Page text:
U of T scientists solve puzzle of converting CO₂ emissions to fuel

Geoffrey Ozin
Geoffrey Ozin and his colleagues believe they have found a way to convert CO₂ emissions into energy-rich fuel (Brian Summers photo)

Every year, humans advance climate change and global warming – and quite likely our own eventual extinction – by injecting about 30 billion tonnes of carbon dioxide (CO₂) into the atmosphere.

A team of U of T scientists believes they’ve found a way to convert all these emissions into energy-rich fuel in a carbon-neutral cycle that uses a very abundant natural resource: silicon. Silicon, readily available in sand, is the seventh most-abundant element in the universe and the second most-abundant element in the earth’s crust.

The idea of converting CO₂ emissions to energy isn’t new: there’s been a global race to discover a material that can efficiently convert sunlight, carbon dioxide and water or hydrogen to fuel for decades.  However, the chemical stability of CO₂ has made it difficult to find a practical solution.

“A chemistry solution to climate change requires a material that is a highly active and selective catalyst to enable the conversion of CO₂ to fuel. It also needs to be made of elements that are low cost, non-toxic and readily available,” said Faculty of Arts & Science chemistry professor Geoffrey Ozin, the Canada Research Chair in Materials Chemistry and lead of U of T’s Solar Fuels Research Cluster.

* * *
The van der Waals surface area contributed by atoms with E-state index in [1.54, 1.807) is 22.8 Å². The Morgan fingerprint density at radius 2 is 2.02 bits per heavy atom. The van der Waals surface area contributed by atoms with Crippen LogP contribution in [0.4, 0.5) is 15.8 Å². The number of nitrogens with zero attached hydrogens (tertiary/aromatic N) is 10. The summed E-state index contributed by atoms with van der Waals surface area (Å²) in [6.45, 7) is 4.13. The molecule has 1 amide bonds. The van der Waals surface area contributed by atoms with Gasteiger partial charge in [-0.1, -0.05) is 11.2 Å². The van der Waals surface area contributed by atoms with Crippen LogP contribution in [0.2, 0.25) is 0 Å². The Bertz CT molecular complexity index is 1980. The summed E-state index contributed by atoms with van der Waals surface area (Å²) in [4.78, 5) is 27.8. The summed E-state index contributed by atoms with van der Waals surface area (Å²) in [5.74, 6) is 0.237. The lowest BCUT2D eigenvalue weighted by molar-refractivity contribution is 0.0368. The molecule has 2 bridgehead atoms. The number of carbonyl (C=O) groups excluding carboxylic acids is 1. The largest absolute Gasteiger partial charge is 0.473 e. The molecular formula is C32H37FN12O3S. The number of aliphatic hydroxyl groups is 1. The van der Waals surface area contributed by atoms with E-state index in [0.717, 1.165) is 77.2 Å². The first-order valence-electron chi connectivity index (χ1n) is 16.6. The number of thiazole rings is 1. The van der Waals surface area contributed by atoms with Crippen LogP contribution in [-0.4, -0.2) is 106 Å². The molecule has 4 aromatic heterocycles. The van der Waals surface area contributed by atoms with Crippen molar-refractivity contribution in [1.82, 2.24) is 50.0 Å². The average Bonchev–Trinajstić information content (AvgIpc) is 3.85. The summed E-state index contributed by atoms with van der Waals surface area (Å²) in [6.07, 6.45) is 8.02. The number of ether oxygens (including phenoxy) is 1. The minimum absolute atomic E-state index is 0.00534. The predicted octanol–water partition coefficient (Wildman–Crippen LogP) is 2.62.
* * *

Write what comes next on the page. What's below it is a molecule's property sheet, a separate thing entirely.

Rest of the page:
In an article in Nature Communications published August 23, Ozin and colleagues report silicon nanocrystals that meet all the criteria. The hydride-terminated silicon nanocrystals – nanostructured hydrides for short – have an average diameter of 3.5 nanometres and feature a surface area and optical absorption strength sufficient to efficiently harvest the near-infrared, visible and ultraviolet wavelengths of light from the sun together with a powerful chemical-reducing agent on the surface that efficiently and selectively converts gaseous carbon dioxide to gaseous carbon monoxide.

The potential result: energy without harmful emissions.

“Making use of the reducing power of nanostructured hydrides is a conceptually distinct and commercially interesting strategy for making fuels directly from sunlight,” said Ozin.

The U of T Solar Fuels Research Cluster is working to find ways and means to increase the activity, enhance the scale, and boost the rate of production. Their goal is a laboratory demonstration unit and, if successful, a pilot solar refinery.

In addition to Ozin, collaborators on the paper include:

  • Le He, Chenxi Qian, Laura Reyes, Wei Sun and P.Y. Wong – Department of Chemistry, Faculty of Arts & Science;
  • Abdinoor Jelle and Jia Jia – Department of Chemistry, Faculty of Arts & Science and Department of Materials Science & Engineering, Faculty of Applied Science & Engineering;
  • Kulbir Kaur Ghuman, Department of Materials Science & Engineering, Faculty of Applied Science & Engineering;
  • Chandra Veer Singh – Department of Materials Science & Engineering and Department of Mechanical & Industrial Engineering, Faculty of Applied Science & Engineering;
  • Charles A. Mims, Paul G. O’Brien and Thomas E. Wood – Department of Chemical Engineering & Applied Chemistry, Faculty of Applied Science & Engineering, and Solar Fuels Research Cluster;
  • Amr S. Helmy – Edward S. Rogers Sr. Department of Electrical & Computer Engineering, Faculty of Applied Science & Engineering.


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